Last night I went to talk with Joe McCoy’s marketing class about online copywriting. In among the discussions of keywords and effective web copy and calls to action, the question of money and pricing arose.
“I have a small family business,” one student said. “I don’t have time to run my business and keep up with all these things. And I can’t afford to hire someone.”
I have sympathy for this point of view. But only limited sympathy. If your prospective customers go to see your poor quality website, which you haven’t updated and don’t promote, and they choose to go to your competitor instead, then you’ll lose a lot more money than you would have spent on having a good quality website and someone to take care of it.
And I, personally, paid for a professionally designed website and the software to take care of it myself as part of starting my own business. I earned that money back quickly, and I know that it was far less than the cost of opening and maintaining an office.
But let’s suppose that we’re talking about a very small business, barely squeaking by, which simply can’t scrape up the funds for a website. What can they do? Joe and I had some thoughts on this for the class:
- You can get a website up and sort of running for a very small amount of money. It will probably fail. It doesn’t make sense to throw that money away. You’re better off going ahead and getting your domain name registered, and saving the rest of the small amount toward the actual cost of a website.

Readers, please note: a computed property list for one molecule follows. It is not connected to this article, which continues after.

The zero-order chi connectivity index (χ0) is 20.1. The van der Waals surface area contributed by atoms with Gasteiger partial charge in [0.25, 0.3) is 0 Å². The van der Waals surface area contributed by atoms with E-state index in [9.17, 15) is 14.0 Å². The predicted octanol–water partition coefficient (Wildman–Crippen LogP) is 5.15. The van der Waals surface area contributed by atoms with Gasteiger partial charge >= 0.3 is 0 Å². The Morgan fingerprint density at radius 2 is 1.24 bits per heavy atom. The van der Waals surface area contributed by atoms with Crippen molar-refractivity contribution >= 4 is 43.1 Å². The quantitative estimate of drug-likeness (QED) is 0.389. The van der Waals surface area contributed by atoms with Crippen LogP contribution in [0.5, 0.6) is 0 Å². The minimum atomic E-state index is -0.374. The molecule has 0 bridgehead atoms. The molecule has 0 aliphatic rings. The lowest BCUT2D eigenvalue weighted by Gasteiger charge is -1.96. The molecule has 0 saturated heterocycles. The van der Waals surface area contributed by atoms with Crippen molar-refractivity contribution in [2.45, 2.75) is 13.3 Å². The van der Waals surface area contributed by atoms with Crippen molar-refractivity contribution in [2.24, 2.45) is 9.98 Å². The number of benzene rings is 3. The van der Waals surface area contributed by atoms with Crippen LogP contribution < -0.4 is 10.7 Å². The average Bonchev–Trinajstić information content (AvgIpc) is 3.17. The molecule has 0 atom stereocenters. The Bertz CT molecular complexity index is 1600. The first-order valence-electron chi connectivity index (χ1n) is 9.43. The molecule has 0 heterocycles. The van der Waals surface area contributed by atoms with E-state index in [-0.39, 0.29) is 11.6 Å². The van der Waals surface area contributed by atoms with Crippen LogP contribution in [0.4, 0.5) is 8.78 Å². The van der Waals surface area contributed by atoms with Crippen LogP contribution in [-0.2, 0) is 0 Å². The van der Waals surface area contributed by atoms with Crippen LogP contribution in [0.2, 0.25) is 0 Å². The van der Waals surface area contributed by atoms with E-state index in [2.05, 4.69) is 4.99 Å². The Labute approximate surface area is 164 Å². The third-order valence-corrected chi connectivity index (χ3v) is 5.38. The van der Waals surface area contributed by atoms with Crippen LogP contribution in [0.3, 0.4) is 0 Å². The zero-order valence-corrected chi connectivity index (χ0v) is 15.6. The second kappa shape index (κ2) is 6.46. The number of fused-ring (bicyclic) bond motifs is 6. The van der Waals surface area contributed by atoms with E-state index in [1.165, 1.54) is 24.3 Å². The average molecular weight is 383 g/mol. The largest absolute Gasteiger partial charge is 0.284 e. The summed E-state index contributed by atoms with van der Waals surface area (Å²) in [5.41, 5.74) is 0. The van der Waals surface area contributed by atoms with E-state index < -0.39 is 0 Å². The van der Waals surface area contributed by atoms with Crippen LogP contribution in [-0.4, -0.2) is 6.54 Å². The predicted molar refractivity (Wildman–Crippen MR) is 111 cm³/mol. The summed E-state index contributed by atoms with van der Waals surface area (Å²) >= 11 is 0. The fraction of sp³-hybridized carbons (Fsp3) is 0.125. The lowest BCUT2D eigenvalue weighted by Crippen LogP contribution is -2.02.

- A web firm will be happy to give you a specific proposal and estimate including the complete cost for getting your site up and running, and they’ll be able to give you the costs for a full year if you ask them to. You can then, as the student herself suggested, put that into your business plan as a cost you’ll have to cover.
- Joe made the point — and others have said this from their own experience, too — that businesses trying to squeak by on the least expenditure sometimes don’t have the level of commitment they’d have if they went ahead and put some funds into the process. Could that be true for you?
- If you can’t afford a good website, then you can rely on social media while you save up. I wrote about a business that did just this in “Doing Social Media Right.” The business in question now has a website, though it may not be of the quality they’ll eventually want. Still, it’s a good start, and their successful social media campaign probably made it possible.
- You can also think about banding together with others to get a group website. A collection of musicians, alternative health care providers, or other complementary businesses could club together to get a group website, and later add links to individual sites as you succeed in creating them.
I feel your pain on this one!
I get calls that start "Everybody is telling me I have to get a website."
These people think that a website is a COST rather than a BENEFIT. That viewpoint, if maintained, is a recipe for poor performance.
I help potential clients define their projected ROI (Return on Investment) for a good website. Increased sales, reduced sales management costs, higher sales conversions, reduced traditional ad costs, reduced administrative time & mistakes, and even travel costs reduction go into the calculation.
Looking at the benefits of a website changes their viewpoint and increases their commitment to a successful project.
Absolutely! In fact, with new Web 2.0 functionality and RIA developments, a website can even take the place of other software or systems, reducing workload and costs for postage, filing, and other such back-office expenses.
We ought to include those things in our proposals — sounds like you do, so I'd better catch up!